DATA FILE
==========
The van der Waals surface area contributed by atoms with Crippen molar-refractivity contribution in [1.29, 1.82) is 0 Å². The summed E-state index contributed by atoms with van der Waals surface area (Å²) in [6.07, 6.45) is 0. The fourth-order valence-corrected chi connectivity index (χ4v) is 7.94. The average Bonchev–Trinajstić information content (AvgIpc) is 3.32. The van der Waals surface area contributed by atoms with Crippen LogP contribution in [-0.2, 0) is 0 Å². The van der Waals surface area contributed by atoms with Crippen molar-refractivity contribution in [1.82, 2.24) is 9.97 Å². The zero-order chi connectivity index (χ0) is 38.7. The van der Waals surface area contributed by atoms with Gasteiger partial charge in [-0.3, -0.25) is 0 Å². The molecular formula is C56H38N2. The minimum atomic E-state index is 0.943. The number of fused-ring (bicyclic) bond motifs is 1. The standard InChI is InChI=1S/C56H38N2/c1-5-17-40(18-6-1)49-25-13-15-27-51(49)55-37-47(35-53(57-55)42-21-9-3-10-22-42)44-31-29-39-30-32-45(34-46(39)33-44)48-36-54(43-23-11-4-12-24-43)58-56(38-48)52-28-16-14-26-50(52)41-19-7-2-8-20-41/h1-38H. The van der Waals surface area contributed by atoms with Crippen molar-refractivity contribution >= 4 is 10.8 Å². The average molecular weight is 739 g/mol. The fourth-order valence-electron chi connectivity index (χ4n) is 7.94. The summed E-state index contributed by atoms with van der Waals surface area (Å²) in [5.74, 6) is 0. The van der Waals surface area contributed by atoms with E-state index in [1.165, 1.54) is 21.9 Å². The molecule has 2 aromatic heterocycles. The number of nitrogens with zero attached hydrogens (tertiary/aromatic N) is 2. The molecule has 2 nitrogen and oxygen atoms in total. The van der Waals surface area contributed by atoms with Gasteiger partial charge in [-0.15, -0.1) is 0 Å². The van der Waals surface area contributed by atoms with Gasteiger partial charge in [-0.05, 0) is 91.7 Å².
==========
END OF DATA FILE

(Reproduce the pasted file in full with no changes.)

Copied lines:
The van der Waals surface area contributed by atoms with Crippen molar-refractivity contribution in [1.29, 1.82) is 0 Å². The summed E-state index contributed by atoms with van der Waals surface area (Å²) in [6.07, 6.45) is 0. The fourth-order valence-corrected chi connectivity index (χ4v) is 7.94. The average Bonchev–Trinajstić information content (AvgIpc) is 3.32. The van der Waals surface area contributed by atoms with Crippen LogP contribution in [-0.2, 0) is 0 Å². The van der Waals surface area contributed by atoms with Crippen molar-refractivity contribution in [1.82, 2.24) is 9.97 Å². The zero-order chi connectivity index (χ0) is 38.7. The van der Waals surface area contributed by atoms with Gasteiger partial charge in [-0.3, -0.25) is 0 Å². The molecular formula is C56H38N2. The minimum atomic E-state index is 0.943. The number of fused-ring (bicyclic) bond motifs is 1. The standard InChI is InChI=1S/C56H38N2/c1-5-17-40(18-6-1)49-25-13-15-27-51(49)55-37-47(35-53(57-55)42-21-9-3-10-22-42)44-31-29-39-30-32-45(34-46(39)33-44)48-36-54(43-23-11-4-12-24-43)58-56(38-48)52-28-16-14-26-50(52)41-19-7-2-8-20-41/h1-38H. The van der Waals surface area contributed by atoms with Crippen molar-refractivity contribution >= 4 is 10.8 Å². The average molecular weight is 739 g/mol. The fourth-order valence-electron chi connectivity index (χ4n) is 7.94. The summed E-state index contributed by atoms with van der Waals surface area (Å²) in [5.74, 6) is 0. The van der Waals surface area contributed by atoms with E-state index in [1.165, 1.54) is 21.9 Å². The molecule has 2 aromatic heterocycles. The number of nitrogens with zero attached hydrogens (tertiary/aromatic N) is 2. The molecule has 2 nitrogen and oxygen atoms in total. The van der Waals surface area contributed by atoms with Gasteiger partial charge in [-0.15, -0.1) is 0 Å². The van der Waals surface area contributed by atoms with Gasteiger partial charge in [-0.05, 0) is 91.7 Å².